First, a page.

Over the past seven years, the national WW II Museum in New Orleans has been restoring a vintage PT boat, the 305, built in 1943 in that city by Higgins Industries. A big day came last week, when the boat was moved two miles overland to a barge, then onward for completion at Seabrook Marina, on Lake Pontchartrain.
A few factoids from the resto process:
"More than 200 volunteers worked on the PT-305 over the past seven years to get her ready to go back to work, and 67 are still at it. The museum estimates that the volunteer labor has a monetary value of about $2 million in addition to $400,000 in financial donations and about $3 million worth of supplies, materials and parts. This includes 300 gals. of paint, 120 gals. of Dolfinite bedding compound, 480 yards of #10 cotton duck, 10,000 board ft. of mahogany, 3,000 board ft. of cypress, 75 sheets of plywood, 39,000 copper rivets, three miles of caulked seam, 36,000 silicon bronze screws and 12,459′ of cabling and wiring.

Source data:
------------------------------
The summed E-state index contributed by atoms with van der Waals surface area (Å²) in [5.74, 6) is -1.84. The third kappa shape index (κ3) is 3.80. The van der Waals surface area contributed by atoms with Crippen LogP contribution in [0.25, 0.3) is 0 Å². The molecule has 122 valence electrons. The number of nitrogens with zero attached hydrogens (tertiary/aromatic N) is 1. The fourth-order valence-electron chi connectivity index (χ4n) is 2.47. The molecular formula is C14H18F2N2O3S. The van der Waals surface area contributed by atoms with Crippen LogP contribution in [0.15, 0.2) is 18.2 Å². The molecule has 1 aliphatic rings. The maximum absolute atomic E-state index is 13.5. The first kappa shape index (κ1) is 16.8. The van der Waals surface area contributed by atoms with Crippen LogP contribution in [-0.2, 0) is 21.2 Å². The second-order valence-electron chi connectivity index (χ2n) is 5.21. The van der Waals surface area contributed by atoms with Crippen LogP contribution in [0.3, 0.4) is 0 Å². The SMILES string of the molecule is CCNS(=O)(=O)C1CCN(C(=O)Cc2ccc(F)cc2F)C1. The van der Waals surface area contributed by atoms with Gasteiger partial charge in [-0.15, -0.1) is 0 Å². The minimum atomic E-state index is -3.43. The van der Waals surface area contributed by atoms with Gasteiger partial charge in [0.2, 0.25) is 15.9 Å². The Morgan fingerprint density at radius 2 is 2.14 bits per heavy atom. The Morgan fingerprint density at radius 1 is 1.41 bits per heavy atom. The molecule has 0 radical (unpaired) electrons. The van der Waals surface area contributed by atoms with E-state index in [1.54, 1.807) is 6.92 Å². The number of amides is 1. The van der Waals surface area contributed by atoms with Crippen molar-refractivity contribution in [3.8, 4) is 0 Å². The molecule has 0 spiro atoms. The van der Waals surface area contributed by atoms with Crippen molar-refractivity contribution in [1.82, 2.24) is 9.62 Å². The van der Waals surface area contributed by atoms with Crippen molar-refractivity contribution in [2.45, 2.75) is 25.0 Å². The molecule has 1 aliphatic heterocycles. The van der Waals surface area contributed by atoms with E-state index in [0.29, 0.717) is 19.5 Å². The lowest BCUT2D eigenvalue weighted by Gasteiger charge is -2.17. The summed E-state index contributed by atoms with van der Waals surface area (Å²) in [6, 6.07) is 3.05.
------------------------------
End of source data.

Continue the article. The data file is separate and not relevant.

For more on the recent move, see this from Workboat.com: https://www.workboat.com/news/passen...ent=newsletter
And for more on the boat and museum, see the Museum's website: The National WWII Museum | New Orleans: Collections: Artifacts: PT-305
It's amazing to consider that the shipyards that originally produced these boats could go from lay-down to launch in a little over two months. After deck shipping to the various combat theaters, PT boats went straight into operation.
Happy Thanksgiving to all.